Schilsky leant against the wall, with his hands in his pockets, his conspicuous head well back. On entering the Foyer, he had been pounced on by Miss Jensen. The latter, showily dressed in a large-striped stuff, had in tow a fellow-singer about half her own size, whom she was rarely to be seen without; but, on this occasion, the wan little American stood disconsolately apart, for Miss Jensen was paying no attention to him. In common with the rest of her sex, she had a weakness for Schilsky; and besides, on this evening, she needed specially receptive ears, for she had been studying the role of Sieglinde, and was full of criticisms and objections. As Ephie and Maurice passed them, she nodded to the latter and said: “Good evening, neighbour!” while Schilsky, seizing the chance, broke away, without troubling to excuse himself. Thus deserted, Miss Jensen detained Maurice, and so he lost the couple he wanted to keep in sight. But at the first pause in the conversation, Ephie plucked at his sleeve.
“Let us go out on the balcony.”
They went outside on the loggia, where groups of people stood refreshing themselves in the mild evening air, which was pleasant with the scent of lilac. Ephie led the way, and Maurice followed her to the edge of the parapet, where they leaned against one of the pillars. Here, he found himself again in the neighbourhood of the other two. Louise, leaning both hands on the stone-work, was looking out over the square; but Schilsky, lounging as before, with his legs crossed, his hands in his pockets, had his back to it, and was letting his eyes range indifferently over the faces before him. As Maurice and Ephie came up, he yawned long and heartily, and, in so doing, showed all his defective teeth. Furtively watching them, Maurice saw him lean towards his companion and say something to her; at the same time, he touched with his fingertips the lace she wore at the front of her dress. The familiarity of the action grated on Maurice, and he turned away his head. When he looked again, a moment or two later, he was disturbed anew. Louise was leaning forward, still in the same position, but Schilsky was plainly conversing by means of signs with some one else. He frowned, half closed his eyes, shook his head, and, as if by chance, laid a finger on his lips.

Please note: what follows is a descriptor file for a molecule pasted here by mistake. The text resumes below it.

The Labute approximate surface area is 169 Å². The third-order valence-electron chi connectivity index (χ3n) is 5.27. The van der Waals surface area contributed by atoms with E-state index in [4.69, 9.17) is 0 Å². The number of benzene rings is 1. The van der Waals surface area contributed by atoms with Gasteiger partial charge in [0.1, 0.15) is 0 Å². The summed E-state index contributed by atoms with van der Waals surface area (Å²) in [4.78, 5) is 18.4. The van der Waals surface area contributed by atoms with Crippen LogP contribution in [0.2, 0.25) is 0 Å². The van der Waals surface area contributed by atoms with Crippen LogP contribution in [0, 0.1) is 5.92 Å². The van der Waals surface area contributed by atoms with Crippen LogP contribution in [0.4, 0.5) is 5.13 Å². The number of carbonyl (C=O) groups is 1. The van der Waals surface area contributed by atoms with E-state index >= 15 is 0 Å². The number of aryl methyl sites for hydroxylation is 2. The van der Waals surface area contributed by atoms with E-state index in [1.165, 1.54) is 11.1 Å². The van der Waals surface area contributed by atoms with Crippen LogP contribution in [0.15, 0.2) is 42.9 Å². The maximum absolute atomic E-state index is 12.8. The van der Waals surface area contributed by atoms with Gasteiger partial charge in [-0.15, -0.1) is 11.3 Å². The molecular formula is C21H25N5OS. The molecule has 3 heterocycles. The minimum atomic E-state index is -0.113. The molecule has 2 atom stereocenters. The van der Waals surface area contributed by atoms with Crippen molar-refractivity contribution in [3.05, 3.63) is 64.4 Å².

“Who’s he doing that to?” Maurice asked himself, and followed the direction of the other’s eyes, which were fixed on the corner where he and Ephie stood. He turned, and looked from side to side; and, as he did this, he caught a glimpse of Ephie’s face, which made him observe her more nearly: it was flushed, and she was gazing hard at Schilsky. With a rush of enlightenment, Maurice looked back at the young man, but this time Schilsky saw that he was being watched; stooping, he said a nonchalant word to his companion, and thereupon they went indoors again. All this passed like a flash, but it left, none the less, a disagreeable impression, and before Maurice had recovered from it, Ephie said: “Let us go in.”
They pressed towards the door.